Message from the Director of the secretariat of the International Strategy for Disaster Reduction (UN/ISDR) Sálvano Briceño on the occasion of International Women’s Day
“A gender perspective should be integrated into all disaster risk management policies, plans and decision-making processes…”
Hyogo Framework for Action, adopted by 168 countries at the World Disaster Reduction Conference, Kobe, January 2005.
The crucial role of women in development has long been very clear to the ISDR secretariat, and it is my pleasure on this day to reaffirm the secretariat’s commitment to achieving gender equality in disaster risk reduction.
Today I encourage governments to recognize and seize hold of the immense potential gains in socioeconomic development and resilience that can be made by adequately incorporating women’s needs into national disaster risk reduction plans and climate change adaptation strategies. There is already substantial capacity for making real change – in this regard, I acknowledge and honor the inspirational presence of so many of our women leaders in the development and disaster risk reduction field. However, advancing gender perspectives and women’s rights is not just a job for women – more men must advocate at a high level for the empowerment of women, and for the incorporation of gender budgeting into national and local development plans.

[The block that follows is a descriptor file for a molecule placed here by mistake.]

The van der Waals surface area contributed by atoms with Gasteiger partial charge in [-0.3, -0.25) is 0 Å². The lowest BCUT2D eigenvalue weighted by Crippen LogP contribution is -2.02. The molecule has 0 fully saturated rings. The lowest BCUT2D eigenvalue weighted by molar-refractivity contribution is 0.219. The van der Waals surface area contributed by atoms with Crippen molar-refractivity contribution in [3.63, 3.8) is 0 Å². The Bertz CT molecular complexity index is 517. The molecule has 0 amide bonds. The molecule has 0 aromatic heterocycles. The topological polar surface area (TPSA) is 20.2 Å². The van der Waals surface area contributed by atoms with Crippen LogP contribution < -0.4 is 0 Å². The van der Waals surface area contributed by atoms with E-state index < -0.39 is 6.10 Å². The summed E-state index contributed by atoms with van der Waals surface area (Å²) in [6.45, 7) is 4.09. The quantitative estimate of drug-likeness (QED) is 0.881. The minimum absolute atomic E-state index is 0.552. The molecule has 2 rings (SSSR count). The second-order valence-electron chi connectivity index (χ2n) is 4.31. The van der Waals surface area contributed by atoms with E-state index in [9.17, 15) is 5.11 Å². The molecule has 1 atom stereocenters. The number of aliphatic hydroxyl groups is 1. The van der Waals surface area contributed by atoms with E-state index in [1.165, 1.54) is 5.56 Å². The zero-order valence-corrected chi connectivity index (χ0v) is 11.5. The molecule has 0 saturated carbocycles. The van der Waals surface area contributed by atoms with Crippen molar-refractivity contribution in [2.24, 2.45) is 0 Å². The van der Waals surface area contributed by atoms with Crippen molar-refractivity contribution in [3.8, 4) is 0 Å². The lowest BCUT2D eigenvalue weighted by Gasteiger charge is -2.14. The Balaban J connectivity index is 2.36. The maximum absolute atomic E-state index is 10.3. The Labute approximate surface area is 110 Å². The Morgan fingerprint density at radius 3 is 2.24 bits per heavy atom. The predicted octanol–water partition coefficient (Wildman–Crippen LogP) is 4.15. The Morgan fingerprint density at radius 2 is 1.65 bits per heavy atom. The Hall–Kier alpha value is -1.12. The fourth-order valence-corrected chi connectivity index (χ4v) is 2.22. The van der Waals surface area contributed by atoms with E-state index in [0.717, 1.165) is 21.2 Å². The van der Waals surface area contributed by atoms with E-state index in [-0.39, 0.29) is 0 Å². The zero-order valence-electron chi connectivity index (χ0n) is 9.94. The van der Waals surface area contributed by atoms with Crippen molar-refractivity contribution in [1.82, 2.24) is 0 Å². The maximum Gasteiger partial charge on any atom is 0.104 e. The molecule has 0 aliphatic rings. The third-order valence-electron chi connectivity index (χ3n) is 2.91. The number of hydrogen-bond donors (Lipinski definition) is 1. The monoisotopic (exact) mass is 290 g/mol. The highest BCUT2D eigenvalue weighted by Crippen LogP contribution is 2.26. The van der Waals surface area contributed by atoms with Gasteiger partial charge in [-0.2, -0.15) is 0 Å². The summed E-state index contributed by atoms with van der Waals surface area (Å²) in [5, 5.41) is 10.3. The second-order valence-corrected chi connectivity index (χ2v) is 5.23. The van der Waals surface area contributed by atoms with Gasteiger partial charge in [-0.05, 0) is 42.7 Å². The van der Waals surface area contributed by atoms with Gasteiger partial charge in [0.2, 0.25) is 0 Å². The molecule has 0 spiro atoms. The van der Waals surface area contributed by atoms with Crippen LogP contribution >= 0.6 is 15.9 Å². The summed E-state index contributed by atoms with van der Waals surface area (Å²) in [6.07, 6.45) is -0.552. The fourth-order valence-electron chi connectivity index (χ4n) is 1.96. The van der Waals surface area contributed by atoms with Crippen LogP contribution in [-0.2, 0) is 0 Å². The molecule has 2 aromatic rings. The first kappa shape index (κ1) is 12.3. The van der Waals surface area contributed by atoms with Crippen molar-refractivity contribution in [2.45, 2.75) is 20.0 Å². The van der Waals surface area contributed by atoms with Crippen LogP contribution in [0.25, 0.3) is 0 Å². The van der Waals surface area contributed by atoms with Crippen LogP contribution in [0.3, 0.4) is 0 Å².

To specifically support this goal, ISDR secretariat is developing policy guidelines, implementation tools, and good practices for mainstreaming gender perspectives and disaster risk reduction into development. ISDR secretariat is working to develop an inclusive, multi-stakeholder thematic platform on Gender and Disaster Risk Reduction.
We have recently facilitated a gathering of gender experts from the fields of disaster risk reduction/disaster management, climate change adaptation and natural resource management. This workshop highlighted the great potential synergies across these technically-oriented fields in the area of development, and agreed that the cross-cutting concerns and common obstacles for mainstreaming gender perspectives can be more effectively addressed by joining our efforts and sharing our knowledge.
The importance of gender mainstreaming to build resilience to disasters has never been clearer. As the frequency and impact of climate-related disasters increases, we must commit to building a culture of prevention that is founded on the specific needs, voices, roles, and potential of women, men, boys, and girls.